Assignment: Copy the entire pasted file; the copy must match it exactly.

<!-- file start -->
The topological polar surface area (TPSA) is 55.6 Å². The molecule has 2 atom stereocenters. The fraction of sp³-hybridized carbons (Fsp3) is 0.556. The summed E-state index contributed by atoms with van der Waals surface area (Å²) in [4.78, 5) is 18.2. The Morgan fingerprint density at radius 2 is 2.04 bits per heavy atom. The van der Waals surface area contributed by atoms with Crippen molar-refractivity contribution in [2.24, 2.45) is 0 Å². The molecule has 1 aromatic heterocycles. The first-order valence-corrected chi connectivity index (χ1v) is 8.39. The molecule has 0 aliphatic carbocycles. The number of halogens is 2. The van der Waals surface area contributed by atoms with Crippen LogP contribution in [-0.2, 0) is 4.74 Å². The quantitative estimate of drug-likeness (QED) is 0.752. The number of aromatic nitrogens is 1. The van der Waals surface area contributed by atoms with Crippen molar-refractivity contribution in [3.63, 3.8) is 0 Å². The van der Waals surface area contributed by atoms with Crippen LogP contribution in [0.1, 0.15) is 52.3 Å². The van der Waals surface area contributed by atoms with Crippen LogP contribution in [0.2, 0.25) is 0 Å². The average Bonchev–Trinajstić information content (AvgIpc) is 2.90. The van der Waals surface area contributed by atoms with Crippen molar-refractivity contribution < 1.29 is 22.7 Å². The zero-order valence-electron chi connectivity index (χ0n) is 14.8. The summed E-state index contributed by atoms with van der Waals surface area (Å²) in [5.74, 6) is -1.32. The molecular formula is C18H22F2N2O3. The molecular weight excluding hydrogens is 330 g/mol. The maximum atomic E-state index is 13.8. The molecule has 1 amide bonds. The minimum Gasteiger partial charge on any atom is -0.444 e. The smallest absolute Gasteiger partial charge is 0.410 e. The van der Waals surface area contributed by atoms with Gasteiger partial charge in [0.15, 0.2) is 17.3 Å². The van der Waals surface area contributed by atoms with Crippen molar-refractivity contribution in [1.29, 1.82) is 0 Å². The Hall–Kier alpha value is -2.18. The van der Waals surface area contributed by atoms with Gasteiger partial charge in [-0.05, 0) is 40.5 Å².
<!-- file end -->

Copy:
The topological polar surface area (TPSA) is 55.6 Å². The molecule has 2 atom stereocenters. The fraction of sp³-hybridized carbons (Fsp3) is 0.556. The summed E-state index contributed by atoms with van der Waals surface area (Å²) in [4.78, 5) is 18.2. The Morgan fingerprint density at radius 2 is 2.04 bits per heavy atom. The van der Waals surface area contributed by atoms with Crippen molar-refractivity contribution in [2.24, 2.45) is 0 Å². The molecule has 1 aromatic heterocycles. The first-order valence-corrected chi connectivity index (χ1v) is 8.39. The molecule has 0 aliphatic carbocycles. The number of halogens is 2. The van der Waals surface area contributed by atoms with Crippen LogP contribution in [-0.2, 0) is 4.74 Å². The quantitative estimate of drug-likeness (QED) is 0.752. The number of aromatic nitrogens is 1. The van der Waals surface area contributed by atoms with Crippen molar-refractivity contribution in [3.63, 3.8) is 0 Å². The van der Waals surface area contributed by atoms with Crippen LogP contribution in [0.1, 0.15) is 52.3 Å². The van der Waals surface area contributed by atoms with Crippen LogP contribution in [0.2, 0.25) is 0 Å². The average Bonchev–Trinajstić information content (AvgIpc) is 2.90. The van der Waals surface area contributed by atoms with Crippen molar-refractivity contribution < 1.29 is 22.7 Å². The zero-order valence-electron chi connectivity index (χ0n) is 14.8. The summed E-state index contributed by atoms with van der Waals surface area (Å²) in [5.74, 6) is -1.32. The molecular formula is C18H22F2N2O3. The molecular weight excluding hydrogens is 330 g/mol. The maximum atomic E-state index is 13.8. The molecule has 1 amide bonds. The minimum Gasteiger partial charge on any atom is -0.444 e. The smallest absolute Gasteiger partial charge is 0.410 e. The van der Waals surface area contributed by atoms with Gasteiger partial charge in [0.15, 0.2) is 17.3 Å². The van der Waals surface area contributed by atoms with Crippen molar-refractivity contribution in [1.29, 1.82) is 0 Å². The Hall–Kier alpha value is -2.18. The van der Waals surface area contributed by atoms with Gasteiger partial charge in [-0.05, 0) is 40.5 Å².